Scientist of the Day - Juan Elcano
Juan Sebastián Elcano, a Spanish Basque navigator, died Aug. 4, 1526, at the age of about 50. Elcano was not the first man to circumnavigate the globe – he shared that honor with 18 bedraggled and scurvy-ridden seamen – but he found himself, through an unlikely series of events, in command of the first ship to sail around the world, and thus he is often considered the first circumnavigator. He started out as an ordinary officer on one of the five ships that set out from Spain in 1519, under the command of Ferdinand Magellan (see map, below). Magellan, being Portuguese, had his hands full with three of his captains, who were Spanish and immediately began plotting to get rid of their leader. There was a mutiny early on, and Elcano took the side of the Spanish mutineers, which could have cost him his life – others who took part were executed by Magellan – but Magellan pardoned Elcano, for reasons we can only guess at, since Magellan’s log does not survive. Three ships made it through the straits of Magellan to the Pacific (one foundered, another fled back to Spain), with crewman dying right and left. The 110-day Pacific crossing took more lives, mostly from scurvy, and by the time they reached the Philippines, the original crew of perhaps 280 was down to half that. More died in the Philippines, including Magellan himself, and soon they were reduced to two ships, the Victoria and the Trinidad. Elcano was not yet in command of either. The ships headed for the Moluccas – the Spice Islands – to fill their holds and satisfy the stockholders (and themselves – each crewman got a share of the cargo). During the trip, the captain of the Victoria showed his ineptitude, and at this point, Elcano was given command. The ships filled up on cloves at Tidore, but the Trinidad then completely lost her seaworthiness and had to stay put, so Elcano decided to head solo across the Indian Ocean with his crew of 39, and 36 tons of cloves in the ship's belly. The journey got more and more difficult, and the crew continued to shrink. By the time they got around Africa, they numbered about 31, and when they stopped at the Cape Verde Islands, 13 of those who went ashore were captured by the Portuguese. So in 1522, Elcano sailed into port with his 18 survivors, and the world’s first circumnavigation was completed.
Elcano was immediately feted by Emperor Charles V (who was also King Charles I of Spain), and for good reason, since his empire had grown immensely as a result of the voyage. Charles also confiscated all the records of the voyage and suppressed them, so that the Portuguese could learn nothing about the extent of the Pacific. But he rewarded Elcano with a pension and his own coat of arms, which was rather unprecedented. His new shield was crowned with a globe, and the motto: Primus circumdedisti me, "you were the first to encircle me". Normally only Emperors and Kings had devices like that. Elcano should have retired at that point, but Charles sent him out on a second voyage to the Spice Islands in 1525, and on this date in 1526, his luck ran out, and he succumbed to either scurvy or some other tropical miasma.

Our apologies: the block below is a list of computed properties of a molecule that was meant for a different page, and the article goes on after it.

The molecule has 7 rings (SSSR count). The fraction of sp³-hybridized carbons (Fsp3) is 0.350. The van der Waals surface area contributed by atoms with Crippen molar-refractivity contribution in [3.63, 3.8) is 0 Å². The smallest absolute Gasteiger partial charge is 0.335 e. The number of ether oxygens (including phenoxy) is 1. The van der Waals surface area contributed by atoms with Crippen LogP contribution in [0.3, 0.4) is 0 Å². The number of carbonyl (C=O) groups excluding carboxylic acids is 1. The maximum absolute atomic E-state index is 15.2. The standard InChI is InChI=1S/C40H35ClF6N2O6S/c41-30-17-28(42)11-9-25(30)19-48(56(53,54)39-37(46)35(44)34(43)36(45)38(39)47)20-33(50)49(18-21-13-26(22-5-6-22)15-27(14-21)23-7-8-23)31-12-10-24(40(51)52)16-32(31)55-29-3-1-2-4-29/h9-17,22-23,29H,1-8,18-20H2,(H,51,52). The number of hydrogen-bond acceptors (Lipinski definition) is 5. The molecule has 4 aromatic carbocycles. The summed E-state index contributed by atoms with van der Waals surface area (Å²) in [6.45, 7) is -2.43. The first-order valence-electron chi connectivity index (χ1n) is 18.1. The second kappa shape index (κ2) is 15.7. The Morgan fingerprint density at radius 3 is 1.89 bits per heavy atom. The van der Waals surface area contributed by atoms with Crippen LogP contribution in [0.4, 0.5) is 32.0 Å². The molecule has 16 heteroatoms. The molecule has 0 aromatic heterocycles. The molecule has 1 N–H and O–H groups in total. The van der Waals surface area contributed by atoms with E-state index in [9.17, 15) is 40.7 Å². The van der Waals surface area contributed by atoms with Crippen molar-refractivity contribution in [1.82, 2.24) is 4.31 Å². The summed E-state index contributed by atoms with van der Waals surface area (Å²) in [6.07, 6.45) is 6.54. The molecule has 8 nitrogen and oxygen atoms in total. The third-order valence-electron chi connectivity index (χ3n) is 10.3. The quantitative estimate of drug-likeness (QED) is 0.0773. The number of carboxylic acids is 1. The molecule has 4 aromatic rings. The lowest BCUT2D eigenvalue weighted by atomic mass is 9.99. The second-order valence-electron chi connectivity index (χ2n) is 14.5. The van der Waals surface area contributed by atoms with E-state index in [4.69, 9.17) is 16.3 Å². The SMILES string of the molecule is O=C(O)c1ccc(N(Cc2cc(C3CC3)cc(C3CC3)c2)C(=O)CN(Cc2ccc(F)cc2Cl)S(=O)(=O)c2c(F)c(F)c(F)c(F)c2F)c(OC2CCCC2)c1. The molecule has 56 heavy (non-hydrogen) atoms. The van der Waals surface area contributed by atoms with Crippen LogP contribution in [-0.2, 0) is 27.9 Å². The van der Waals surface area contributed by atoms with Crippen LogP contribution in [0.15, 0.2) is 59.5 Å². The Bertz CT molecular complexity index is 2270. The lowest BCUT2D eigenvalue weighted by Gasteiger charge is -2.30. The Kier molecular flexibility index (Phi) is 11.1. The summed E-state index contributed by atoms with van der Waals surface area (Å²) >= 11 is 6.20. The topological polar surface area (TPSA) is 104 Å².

There is some debate about the worthiness of Elcano as a navigator – hardly anyone puts him in the same class as Magellan or Columbus or Cook, all of whom could do amazing things at the helm of a ship. But the truth is, we just don't know – we have no records. All we know is that Elcano came back in charge, and that he managed to survive for 3 years in conditions that none of us can even imagine. He would seem to merit considerable credit and respect.
The Basques like Elcano, especially those who live in his hometown of Getaria, up on the coast of Basque Spain. There are several statues of Elcano in this small fishing community; we see one above (first image). The Spanish are fond of Elcano as well, and he was honored with a commemorative stamp in 1976, the 500th anniversary of his birth. The stamp shows the Earth and his adage, along with his ship, Victoria (fourth image, above).
Portraying the Victoria is a bit of a problem, since the earliest image we have dates to 1592 and was included as a Pacific Ocean filler on a map in an edition of the Ortelius world atlas, some 70 years after the Victoria was reduced to firewood (third image above). That the true appearance of Victoria was a secret didn’t stop people from building a slew of replicas in the 20th century; we see here one visiting Japan (which neither Magellan nor Elcano ever saw; fifth image, just above)). How would you like to spend three years in that tiny floating tub, along with 50 other people, and a slew of rats and weevils? It is amazing that anyone survived the voyage of Magellan and Elcano.
Dr. William B. Ashworth, Jr., Consultant for the History of Science, Linda Hall Library and Associate Professor emeritus, Department of History, University of Missouri-Kansas City. Comments or corrections are welcome; please direct to firstname.lastname@example.org.